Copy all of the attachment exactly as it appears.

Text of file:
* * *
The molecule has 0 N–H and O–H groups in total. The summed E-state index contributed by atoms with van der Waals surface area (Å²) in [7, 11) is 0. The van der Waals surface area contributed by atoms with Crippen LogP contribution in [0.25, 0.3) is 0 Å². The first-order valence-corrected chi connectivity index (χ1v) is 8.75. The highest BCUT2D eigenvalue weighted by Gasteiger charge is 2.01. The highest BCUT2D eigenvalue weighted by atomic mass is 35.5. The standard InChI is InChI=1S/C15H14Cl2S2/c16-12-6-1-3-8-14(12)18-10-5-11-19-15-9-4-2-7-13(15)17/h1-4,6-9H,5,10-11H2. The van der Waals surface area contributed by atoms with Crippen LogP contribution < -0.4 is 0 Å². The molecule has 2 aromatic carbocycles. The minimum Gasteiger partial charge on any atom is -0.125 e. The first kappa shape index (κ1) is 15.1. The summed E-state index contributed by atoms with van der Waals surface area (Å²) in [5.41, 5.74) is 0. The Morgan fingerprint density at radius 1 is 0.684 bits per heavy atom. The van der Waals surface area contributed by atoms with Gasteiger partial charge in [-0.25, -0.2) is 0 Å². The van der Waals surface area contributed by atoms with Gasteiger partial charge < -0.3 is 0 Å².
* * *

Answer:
The molecule has 0 N–H and O–H groups in total. The summed E-state index contributed by atoms with van der Waals surface area (Å²) in [7, 11) is 0. The van der Waals surface area contributed by atoms with Crippen LogP contribution in [0.25, 0.3) is 0 Å². The first-order valence-corrected chi connectivity index (χ1v) is 8.75. The highest BCUT2D eigenvalue weighted by Gasteiger charge is 2.01. The highest BCUT2D eigenvalue weighted by atomic mass is 35.5. The standard InChI is InChI=1S/C15H14Cl2S2/c16-12-6-1-3-8-14(12)18-10-5-11-19-15-9-4-2-7-13(15)17/h1-4,6-9H,5,10-11H2. The van der Waals surface area contributed by atoms with Crippen LogP contribution < -0.4 is 0 Å². The molecule has 2 aromatic carbocycles. The minimum Gasteiger partial charge on any atom is -0.125 e. The first kappa shape index (κ1) is 15.1. The summed E-state index contributed by atoms with van der Waals surface area (Å²) in [5.41, 5.74) is 0. The Morgan fingerprint density at radius 1 is 0.684 bits per heavy atom. The van der Waals surface area contributed by atoms with Gasteiger partial charge in [-0.25, -0.2) is 0 Å². The van der Waals surface area contributed by atoms with Gasteiger partial charge < -0.3 is 0 Å².